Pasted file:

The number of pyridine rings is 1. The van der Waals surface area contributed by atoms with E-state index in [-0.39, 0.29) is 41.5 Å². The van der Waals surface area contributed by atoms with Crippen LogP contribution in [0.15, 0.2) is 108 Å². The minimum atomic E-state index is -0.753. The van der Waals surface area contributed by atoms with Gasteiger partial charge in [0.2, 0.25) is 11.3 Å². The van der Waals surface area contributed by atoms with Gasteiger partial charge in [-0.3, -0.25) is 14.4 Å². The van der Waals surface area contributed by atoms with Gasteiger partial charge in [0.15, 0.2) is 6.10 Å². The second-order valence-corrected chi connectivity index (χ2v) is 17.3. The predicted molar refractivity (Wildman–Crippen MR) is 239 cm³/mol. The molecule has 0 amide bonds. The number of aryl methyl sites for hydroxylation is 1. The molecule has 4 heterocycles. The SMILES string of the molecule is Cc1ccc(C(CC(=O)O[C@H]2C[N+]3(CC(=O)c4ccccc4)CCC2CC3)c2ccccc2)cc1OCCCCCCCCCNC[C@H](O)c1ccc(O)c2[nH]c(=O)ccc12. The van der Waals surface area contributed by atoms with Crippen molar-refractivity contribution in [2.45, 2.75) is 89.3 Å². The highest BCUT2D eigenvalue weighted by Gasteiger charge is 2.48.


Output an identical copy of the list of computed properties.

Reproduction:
The number of pyridine rings is 1. The van der Waals surface area contributed by atoms with E-state index in [-0.39, 0.29) is 41.5 Å². The van der Waals surface area contributed by atoms with Crippen LogP contribution in [0.15, 0.2) is 108 Å². The minimum atomic E-state index is -0.753. The van der Waals surface area contributed by atoms with Gasteiger partial charge in [0.2, 0.25) is 11.3 Å². The van der Waals surface area contributed by atoms with Gasteiger partial charge in [-0.3, -0.25) is 14.4 Å². The van der Waals surface area contributed by atoms with Gasteiger partial charge in [0.15, 0.2) is 6.10 Å². The second-order valence-corrected chi connectivity index (χ2v) is 17.3. The predicted molar refractivity (Wildman–Crippen MR) is 239 cm³/mol. The molecule has 0 amide bonds. The number of aryl methyl sites for hydroxylation is 1. The molecule has 4 heterocycles. The SMILES string of the molecule is Cc1ccc(C(CC(=O)O[C@H]2C[N+]3(CC(=O)c4ccccc4)CCC2CC3)c2ccccc2)cc1OCCCCCCCCCNC[C@H](O)c1ccc(O)c2[nH]c(=O)ccc12. The van der Waals surface area contributed by atoms with Crippen molar-refractivity contribution in [2.45, 2.75) is 89.3 Å². The highest BCUT2D eigenvalue weighted by Gasteiger charge is 2.48.